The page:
Lithium Mining is a Hot Topic In Nevada Thanks to Tesla


Lithium mining is suddenly a hot topic in Nevada, where a local state senator is up in arms about a deal to import lithium from Mexico. Other sources exist.

Grid scale electricity storage concept via Tesla Energy

Grid scale electricity storage concept via Tesla Energy


Lithium mining has become a hot topic in Nevada largely because of Tesla’s interest in sourcing lithium hydroxide, one of the main ingredients needed for Gigafactory scale production of lithium-ion batteries.

Tesla announced it had signed a deal with Canadian company Bacanora and British company Rare Earth Minerals towards the end of August. Bacanora is a minerals explorer, while Rare Earth Minerals owns Sonora Lithium Project. That partnership is designed to develop a “low-cost”, “sustainable” mining project in Northern Mexico based on clay deposits found in the region.

The Sonora mine does not exist yet, but could yield between 35,000 and 50,000 tons of lithium deposits annually. The deal will be extended and scaled up contingent on the mine’s ability to meet Tesla’s forecasts and actual output from its Gigafactory. The two Sonora project partners will need to find debt or equity to finance the operation and Tesla is permitted under the deal to participate in financing activities.

The state of Nevada has agreed to give Tesla almost a half billion dollars in tax incentives in order to lure the Gigafactory to the site north of Reno, which seems little enough considering the increase in economic activity the factory will bring to the state. But now, a Nevada politician, Democrat state senator Tick Segerblom, has tweeted, “Tesla to get lithium from Mexico – where’s Trump when you need him?”

That got the Las Vegas Sun involved. They contacted Elon Musk, who tweeted back that press interest in the story was “unwarranted” as the lithium deal was “not exclusive” and had “many contingencies”. He said that Tesla would “definitely” be interested in talking to local suppliers of lithium feedstocks. According to the Sun’s sources, developing lithium mines in the US is a lengthy process taking as much as 10 years, while lithium mining operations already located in Nevada are either too small or nearing the end of their planned lifetime.

Now up pops Nevada Sunrise Gold Corporation, which apparently is a played out gold mining operation. It announced on September 2nd that it has “entered into a letter agreement for an option to purchase” a site in Esmeralda County, which is in Nevada’s Clayton Valley. The company believes that area could hold lithium brine deposits in subterranean aquifers, based upon studies and reports made of the local area.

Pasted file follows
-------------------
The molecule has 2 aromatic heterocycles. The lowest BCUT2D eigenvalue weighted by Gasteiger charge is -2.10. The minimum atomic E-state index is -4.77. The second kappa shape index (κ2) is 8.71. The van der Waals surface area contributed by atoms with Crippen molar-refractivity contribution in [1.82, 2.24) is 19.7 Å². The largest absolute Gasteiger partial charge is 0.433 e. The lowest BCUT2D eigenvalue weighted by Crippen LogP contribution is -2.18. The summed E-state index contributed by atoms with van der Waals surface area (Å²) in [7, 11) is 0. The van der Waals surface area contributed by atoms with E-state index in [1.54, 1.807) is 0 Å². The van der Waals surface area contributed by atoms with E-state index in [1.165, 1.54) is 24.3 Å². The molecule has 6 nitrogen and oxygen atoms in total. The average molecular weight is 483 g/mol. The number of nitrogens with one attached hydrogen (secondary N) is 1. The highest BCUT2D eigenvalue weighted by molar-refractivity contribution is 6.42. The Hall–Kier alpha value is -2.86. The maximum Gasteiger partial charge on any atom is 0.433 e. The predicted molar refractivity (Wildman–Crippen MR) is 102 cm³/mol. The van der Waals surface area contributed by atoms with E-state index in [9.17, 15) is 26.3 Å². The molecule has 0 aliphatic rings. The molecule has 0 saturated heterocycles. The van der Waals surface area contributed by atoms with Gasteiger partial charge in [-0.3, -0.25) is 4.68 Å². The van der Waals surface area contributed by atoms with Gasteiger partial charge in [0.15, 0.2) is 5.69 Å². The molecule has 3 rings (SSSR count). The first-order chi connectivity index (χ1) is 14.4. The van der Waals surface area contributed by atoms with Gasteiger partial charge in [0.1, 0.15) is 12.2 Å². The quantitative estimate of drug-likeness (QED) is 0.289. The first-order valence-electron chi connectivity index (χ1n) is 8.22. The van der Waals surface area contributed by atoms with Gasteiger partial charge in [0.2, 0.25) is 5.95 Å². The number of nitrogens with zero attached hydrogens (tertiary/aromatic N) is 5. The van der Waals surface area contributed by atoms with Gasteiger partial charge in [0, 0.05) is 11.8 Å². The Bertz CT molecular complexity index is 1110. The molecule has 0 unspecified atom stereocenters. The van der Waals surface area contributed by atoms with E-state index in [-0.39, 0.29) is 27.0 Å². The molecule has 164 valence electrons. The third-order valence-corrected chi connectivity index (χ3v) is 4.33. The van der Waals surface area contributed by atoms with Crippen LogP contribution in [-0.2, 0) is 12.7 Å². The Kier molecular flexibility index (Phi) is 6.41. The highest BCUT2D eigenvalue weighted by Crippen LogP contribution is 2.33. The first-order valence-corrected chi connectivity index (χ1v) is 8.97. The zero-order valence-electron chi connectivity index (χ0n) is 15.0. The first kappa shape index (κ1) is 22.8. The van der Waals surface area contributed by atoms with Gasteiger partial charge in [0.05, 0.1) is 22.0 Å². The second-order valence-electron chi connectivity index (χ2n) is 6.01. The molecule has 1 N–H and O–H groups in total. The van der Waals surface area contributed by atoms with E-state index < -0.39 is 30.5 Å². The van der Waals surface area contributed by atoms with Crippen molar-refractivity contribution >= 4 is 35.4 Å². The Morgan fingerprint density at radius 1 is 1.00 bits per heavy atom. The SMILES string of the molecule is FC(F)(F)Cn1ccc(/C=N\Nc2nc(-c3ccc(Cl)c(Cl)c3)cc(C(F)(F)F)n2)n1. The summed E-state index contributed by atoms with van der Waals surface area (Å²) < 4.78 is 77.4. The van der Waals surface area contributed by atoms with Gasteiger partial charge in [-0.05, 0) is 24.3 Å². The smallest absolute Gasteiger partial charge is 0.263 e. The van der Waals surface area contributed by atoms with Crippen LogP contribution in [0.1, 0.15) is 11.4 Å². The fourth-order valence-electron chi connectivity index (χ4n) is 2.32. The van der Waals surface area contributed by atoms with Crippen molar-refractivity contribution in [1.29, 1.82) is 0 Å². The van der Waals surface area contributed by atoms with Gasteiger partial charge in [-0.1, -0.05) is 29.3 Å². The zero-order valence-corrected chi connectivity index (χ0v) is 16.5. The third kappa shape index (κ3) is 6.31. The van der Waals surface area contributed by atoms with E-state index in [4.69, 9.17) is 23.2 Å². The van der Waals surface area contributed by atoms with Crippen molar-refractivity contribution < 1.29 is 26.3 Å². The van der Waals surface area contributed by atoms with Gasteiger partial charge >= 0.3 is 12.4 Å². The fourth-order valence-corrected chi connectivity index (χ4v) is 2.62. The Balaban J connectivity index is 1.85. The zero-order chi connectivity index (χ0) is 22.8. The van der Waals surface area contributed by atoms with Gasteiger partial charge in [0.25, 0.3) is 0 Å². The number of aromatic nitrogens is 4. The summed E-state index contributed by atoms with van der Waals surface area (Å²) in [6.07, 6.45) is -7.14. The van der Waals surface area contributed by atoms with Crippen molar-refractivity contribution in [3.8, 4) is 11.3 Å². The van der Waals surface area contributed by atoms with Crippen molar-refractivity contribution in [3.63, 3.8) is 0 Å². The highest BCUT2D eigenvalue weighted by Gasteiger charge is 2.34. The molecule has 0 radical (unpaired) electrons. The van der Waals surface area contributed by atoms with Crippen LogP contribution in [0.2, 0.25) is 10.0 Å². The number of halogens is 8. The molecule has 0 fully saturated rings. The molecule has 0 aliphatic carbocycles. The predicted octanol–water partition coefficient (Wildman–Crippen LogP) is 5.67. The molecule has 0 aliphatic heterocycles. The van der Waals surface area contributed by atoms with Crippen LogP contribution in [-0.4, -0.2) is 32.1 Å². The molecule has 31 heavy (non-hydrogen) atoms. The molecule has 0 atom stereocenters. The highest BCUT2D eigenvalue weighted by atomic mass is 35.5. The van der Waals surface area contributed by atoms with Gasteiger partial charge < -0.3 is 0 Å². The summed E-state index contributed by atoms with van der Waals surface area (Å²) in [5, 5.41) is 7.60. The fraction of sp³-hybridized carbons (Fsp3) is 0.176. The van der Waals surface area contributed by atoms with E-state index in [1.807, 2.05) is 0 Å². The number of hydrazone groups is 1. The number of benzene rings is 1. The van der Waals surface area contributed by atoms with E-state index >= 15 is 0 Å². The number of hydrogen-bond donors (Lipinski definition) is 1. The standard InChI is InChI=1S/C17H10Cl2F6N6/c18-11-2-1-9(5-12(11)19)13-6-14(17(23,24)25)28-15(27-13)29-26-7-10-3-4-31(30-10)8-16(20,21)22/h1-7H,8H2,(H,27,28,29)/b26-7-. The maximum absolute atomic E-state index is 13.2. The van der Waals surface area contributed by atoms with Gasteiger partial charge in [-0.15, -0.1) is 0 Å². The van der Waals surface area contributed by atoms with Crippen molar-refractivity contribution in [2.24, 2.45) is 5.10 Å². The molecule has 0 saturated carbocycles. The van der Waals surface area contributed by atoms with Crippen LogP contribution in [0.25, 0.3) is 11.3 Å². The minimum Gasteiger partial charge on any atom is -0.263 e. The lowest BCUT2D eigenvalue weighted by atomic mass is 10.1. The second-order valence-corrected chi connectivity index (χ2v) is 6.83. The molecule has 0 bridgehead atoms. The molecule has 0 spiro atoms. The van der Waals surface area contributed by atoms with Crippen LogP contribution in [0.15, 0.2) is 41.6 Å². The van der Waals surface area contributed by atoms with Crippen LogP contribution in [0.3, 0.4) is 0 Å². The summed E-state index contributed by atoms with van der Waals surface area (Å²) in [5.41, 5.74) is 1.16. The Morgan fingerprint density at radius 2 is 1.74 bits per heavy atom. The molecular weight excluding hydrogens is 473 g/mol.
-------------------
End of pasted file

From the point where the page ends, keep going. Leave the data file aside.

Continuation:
Meanwhile, researchers at the University of Wyoming report they have discovered an enormous supply of lithium at the Rock Springs Uplift, a geological feature in southwest Wyoming. Initial tests indicate the lithium-rich brine from a 25-square-mile area could contain 228,000 tons of the stuff. That’s enough to meet annual U.S. demand and is twice the amount available at Silver Peak in Nevada, which is the biggest domestic lithium producer today.

What has the University of Washington team excited is that the lithium at the Rock Springs Uplift can be processed more cheaply than the lithium found at other locations, due to a number of factors.

First, extracting the lithium from brine requires large quantities of soda ash (sodium carbonate). The Rock Springs Uplift site is located within 30 miles of the world’s largest industrial soda ash supplies, so the cost of transporting it to the production area will be minimal.

Second, magnesium must be removed from brine before it can be used for lithium recovery and that can be an expensive process. The brine from the Rock Springs Uplift reservoirs is lower in magnesium than at other sites. Less magnesium means less money to remove it.

Third, the brine must be heated and pressurized to release the lithium it contains. Because the Rock Springs Uplift brine is far underground, it is already at a higher pressure and temperature than brine at existing lithium operations. That factor may eliminate an expensive step in the process, resulting in significant cost savings.

The Chinese thought they had cornered the market for lithium when they locked up rights to much of the world’s lithium supply located in Bolivia a decade ago. But apparently, the demand has created interest in new sources of supply. Hopefully, all this interest in lithium will spur competition which could lead to lower prices. And that could spell lower battery prices for the electric cars and electrical storage batteries of the future.

Source: PV-Tech
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